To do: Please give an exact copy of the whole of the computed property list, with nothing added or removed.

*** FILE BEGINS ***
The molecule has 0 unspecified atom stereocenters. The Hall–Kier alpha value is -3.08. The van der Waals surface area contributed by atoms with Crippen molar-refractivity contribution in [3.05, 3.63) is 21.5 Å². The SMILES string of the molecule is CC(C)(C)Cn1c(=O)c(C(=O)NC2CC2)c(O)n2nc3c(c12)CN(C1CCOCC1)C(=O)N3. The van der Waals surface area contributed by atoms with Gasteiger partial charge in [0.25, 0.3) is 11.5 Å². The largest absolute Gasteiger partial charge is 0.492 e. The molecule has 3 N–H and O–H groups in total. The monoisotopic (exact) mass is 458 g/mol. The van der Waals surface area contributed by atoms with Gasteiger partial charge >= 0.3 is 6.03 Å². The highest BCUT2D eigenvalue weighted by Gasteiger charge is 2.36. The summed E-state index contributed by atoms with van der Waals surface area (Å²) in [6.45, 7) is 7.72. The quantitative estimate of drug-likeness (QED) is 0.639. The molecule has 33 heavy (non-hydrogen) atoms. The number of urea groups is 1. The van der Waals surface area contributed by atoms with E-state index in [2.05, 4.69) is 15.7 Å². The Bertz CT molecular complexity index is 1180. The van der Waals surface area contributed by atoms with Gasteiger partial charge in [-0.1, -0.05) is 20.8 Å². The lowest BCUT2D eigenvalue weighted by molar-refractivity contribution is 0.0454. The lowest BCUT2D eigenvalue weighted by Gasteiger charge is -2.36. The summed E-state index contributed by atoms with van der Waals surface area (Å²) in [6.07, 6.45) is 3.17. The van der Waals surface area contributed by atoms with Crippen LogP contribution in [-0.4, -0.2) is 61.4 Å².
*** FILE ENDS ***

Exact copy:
The molecule has 0 unspecified atom stereocenters. The Hall–Kier alpha value is -3.08. The van der Waals surface area contributed by atoms with Crippen molar-refractivity contribution in [3.05, 3.63) is 21.5 Å². The SMILES string of the molecule is CC(C)(C)Cn1c(=O)c(C(=O)NC2CC2)c(O)n2nc3c(c12)CN(C1CCOCC1)C(=O)N3. The van der Waals surface area contributed by atoms with Gasteiger partial charge in [0.25, 0.3) is 11.5 Å². The largest absolute Gasteiger partial charge is 0.492 e. The molecule has 3 N–H and O–H groups in total. The monoisotopic (exact) mass is 458 g/mol. The van der Waals surface area contributed by atoms with Gasteiger partial charge >= 0.3 is 6.03 Å². The highest BCUT2D eigenvalue weighted by Gasteiger charge is 2.36. The summed E-state index contributed by atoms with van der Waals surface area (Å²) in [6.45, 7) is 7.72. The quantitative estimate of drug-likeness (QED) is 0.639. The molecule has 33 heavy (non-hydrogen) atoms. The number of urea groups is 1. The van der Waals surface area contributed by atoms with E-state index in [2.05, 4.69) is 15.7 Å². The Bertz CT molecular complexity index is 1180. The van der Waals surface area contributed by atoms with Gasteiger partial charge in [-0.1, -0.05) is 20.8 Å². The lowest BCUT2D eigenvalue weighted by molar-refractivity contribution is 0.0454. The lowest BCUT2D eigenvalue weighted by Gasteiger charge is -2.36. The summed E-state index contributed by atoms with van der Waals surface area (Å²) in [6.07, 6.45) is 3.17. The van der Waals surface area contributed by atoms with Crippen LogP contribution in [-0.4, -0.2) is 61.4 Å².